Amidst the hoopla, cheers, and ear-piercing whistles of enthusiastic approval for Republican presidential nominees at this year’s Conservative Political Action Conference, several themes emerged. The most important of these centered on the conflict between what may be titled American foundationalism versus contemporary progressivism.
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Foundationalism embodies a family of concepts ordered hierarchically from God, the Declaration of Independence, and the Constitution. It is essentially theological in nature and emphasizes the role of immutable truths about the sources of law, rights, and duties, along with the relationships between citizens and their governments. Immutable is the key word here; foundationalists stress that rights, for instance, are “unalienable” and inextricably bound with nature and “Nature’s God,” and that the sole function of government is to protect what cannot be created nor abridged without egregious moral violence to the individual. Attached to this idea is a narrative, which extols the spread of what Thomas Jefferson touted as “An Empire of Liberty,” and in history books that once were graced with titles such as “The Story of Freedom.”
Not so fast, say the progressives. Rights are neither immutable nor unalienable, and the documents supporting such views are time-bound and almost laughably out of date. Indeed, the founding era should be understood as nothing more than a late 18th-century conception of government that perhaps suited the needs of the young republic, but is now inadequate to address contemporary social and political demands. The idea of a social contract is ridiculous, assert progressives, and limiting government to the skeleton “laundry list” of powers found in Article One, Section Eight of the Constitution stymies efforts to deal with pressing problems that have beset the country since post-Civil War industrialization, which is about the time that progressivism was born.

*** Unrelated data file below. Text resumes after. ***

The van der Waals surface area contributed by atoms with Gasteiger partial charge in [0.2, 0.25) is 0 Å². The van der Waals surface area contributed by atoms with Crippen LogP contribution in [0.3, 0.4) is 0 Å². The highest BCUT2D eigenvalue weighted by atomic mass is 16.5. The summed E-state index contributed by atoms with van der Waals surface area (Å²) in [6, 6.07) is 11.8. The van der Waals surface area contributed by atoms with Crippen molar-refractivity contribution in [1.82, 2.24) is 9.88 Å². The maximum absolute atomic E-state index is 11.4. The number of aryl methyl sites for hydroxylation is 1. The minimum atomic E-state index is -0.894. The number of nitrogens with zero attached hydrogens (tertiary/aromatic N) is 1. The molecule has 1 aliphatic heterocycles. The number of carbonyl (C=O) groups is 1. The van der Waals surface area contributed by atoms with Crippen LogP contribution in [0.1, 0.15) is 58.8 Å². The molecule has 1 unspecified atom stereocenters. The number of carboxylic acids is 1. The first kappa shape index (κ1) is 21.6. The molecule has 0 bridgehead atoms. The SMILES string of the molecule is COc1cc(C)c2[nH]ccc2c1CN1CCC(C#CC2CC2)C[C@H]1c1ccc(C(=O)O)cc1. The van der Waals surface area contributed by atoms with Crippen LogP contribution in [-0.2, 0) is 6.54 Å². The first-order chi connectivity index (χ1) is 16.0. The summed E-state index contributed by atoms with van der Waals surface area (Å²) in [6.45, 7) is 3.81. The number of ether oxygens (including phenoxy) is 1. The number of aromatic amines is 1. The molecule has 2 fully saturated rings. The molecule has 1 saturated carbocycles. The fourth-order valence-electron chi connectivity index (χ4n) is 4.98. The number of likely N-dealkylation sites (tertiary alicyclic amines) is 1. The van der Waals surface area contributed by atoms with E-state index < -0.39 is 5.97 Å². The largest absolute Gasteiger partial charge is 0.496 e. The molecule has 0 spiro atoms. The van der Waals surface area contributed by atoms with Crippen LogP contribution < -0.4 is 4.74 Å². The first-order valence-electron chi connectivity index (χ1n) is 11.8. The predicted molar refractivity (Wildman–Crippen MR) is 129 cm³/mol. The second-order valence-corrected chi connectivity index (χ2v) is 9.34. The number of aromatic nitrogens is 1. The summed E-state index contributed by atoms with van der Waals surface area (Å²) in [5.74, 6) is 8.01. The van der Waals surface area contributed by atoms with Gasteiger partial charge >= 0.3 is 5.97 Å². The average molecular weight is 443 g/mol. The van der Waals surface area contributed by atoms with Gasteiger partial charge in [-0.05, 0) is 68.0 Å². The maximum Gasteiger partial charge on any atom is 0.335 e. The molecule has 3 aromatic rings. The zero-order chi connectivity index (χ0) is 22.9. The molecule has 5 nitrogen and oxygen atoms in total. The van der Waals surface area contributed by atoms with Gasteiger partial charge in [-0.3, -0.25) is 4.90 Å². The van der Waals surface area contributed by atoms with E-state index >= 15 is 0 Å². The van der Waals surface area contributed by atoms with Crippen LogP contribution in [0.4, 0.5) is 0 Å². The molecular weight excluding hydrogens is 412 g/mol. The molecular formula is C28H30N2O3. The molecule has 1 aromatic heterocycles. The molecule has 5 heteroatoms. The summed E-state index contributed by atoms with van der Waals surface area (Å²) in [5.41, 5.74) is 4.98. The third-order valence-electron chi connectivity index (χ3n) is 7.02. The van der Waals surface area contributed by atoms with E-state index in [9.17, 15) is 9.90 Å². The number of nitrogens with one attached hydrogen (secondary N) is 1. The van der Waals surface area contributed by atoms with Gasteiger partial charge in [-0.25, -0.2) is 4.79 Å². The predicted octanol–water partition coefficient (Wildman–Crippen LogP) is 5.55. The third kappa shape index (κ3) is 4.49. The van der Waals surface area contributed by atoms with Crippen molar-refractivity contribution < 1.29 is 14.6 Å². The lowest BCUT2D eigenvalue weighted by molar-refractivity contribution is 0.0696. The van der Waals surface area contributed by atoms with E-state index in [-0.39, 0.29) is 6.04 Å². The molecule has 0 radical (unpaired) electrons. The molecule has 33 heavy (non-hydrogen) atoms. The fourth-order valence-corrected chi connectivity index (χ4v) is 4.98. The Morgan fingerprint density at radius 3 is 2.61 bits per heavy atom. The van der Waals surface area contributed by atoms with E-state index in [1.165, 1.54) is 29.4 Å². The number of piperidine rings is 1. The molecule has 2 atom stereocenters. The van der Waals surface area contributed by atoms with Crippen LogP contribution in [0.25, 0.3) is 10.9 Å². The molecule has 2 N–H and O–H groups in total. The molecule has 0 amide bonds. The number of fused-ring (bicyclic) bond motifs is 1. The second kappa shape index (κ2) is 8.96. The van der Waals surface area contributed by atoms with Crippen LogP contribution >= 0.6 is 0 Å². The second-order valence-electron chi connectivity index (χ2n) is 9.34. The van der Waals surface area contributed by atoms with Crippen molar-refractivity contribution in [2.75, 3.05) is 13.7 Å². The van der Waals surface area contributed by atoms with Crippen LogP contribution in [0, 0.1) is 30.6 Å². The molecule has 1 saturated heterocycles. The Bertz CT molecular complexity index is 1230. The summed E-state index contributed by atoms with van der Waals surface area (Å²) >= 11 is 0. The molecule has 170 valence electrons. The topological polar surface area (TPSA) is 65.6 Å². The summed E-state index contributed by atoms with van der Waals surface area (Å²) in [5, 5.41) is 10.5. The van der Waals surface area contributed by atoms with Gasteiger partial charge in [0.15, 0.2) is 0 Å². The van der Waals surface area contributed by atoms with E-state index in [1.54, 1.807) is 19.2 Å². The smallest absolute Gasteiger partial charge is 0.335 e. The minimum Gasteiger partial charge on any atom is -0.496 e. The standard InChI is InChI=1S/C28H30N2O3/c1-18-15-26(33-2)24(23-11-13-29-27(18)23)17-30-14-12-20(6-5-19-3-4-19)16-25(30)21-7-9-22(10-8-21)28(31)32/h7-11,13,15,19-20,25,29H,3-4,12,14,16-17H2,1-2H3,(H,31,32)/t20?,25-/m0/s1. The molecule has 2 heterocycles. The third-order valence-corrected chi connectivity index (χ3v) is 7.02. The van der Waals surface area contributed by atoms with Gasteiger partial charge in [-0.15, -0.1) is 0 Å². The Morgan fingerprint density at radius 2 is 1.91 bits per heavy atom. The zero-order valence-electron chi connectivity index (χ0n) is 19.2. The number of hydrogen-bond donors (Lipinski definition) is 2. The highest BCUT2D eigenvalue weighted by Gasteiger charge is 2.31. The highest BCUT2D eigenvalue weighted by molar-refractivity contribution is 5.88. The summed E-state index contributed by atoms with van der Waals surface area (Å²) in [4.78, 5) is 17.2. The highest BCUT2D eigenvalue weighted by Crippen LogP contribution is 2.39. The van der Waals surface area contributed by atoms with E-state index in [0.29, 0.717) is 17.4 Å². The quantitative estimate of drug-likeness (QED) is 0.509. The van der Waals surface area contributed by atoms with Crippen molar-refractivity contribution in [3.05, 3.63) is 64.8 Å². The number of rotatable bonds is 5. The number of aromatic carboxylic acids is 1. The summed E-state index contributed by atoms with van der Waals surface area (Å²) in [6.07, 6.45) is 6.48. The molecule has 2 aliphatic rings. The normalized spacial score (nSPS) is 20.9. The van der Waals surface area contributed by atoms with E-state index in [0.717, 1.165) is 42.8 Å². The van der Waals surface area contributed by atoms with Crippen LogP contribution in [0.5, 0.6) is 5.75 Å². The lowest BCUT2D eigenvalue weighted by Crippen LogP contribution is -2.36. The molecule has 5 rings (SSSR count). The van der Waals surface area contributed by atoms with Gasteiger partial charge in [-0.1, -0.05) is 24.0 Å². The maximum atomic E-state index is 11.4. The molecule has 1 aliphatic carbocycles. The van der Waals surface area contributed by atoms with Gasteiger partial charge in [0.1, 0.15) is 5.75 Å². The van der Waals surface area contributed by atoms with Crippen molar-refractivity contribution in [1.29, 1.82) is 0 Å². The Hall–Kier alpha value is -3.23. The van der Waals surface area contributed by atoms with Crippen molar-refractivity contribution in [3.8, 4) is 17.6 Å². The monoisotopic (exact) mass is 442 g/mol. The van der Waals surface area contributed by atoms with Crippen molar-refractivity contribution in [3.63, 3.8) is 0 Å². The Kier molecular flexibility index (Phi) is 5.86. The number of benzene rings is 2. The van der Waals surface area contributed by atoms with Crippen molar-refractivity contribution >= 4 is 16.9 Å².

How can a two-centuries-old document be relevant in an age assaulted by cries for social and environmental justice, not to mention the rights to health care and free contraception? Activist governments cannot possibly deal with modern problems in a system of checks and balances; furthermore, as needs change, so does our emerging consciousness of new, additional rights, which are created by Congress, the courts, and administrative agencies. Throughout all this, God may be lurking somewhere but in all events is irrelevant; the Almighty’s sovereignty over the affairs of mankind has been replaced by History with a capital H. And it is History, not God, which marches through time with the inexorability of some metaphysical beast on a quest to realize the satisfaction of all humanity’s yearnings and the termination of everyone’s travails.
What is one to make of all this? Certainly each view has its attractions, its defenders, and its critics. Foundationalism without question served the country superbly during America’s formative decades, but progressives also had a point when they condemned strict constructionist views of the Constitution for inadequately coping with problems generated by the country’s growth into the world’s foremost industrial power. On the other hand, foundationalists argue that dismissing constitutional safeguards with criticisms based on the moral relativism of the founding era has resulted in a monstrous administrative state that even its creators in Congress cannot hold accountable.
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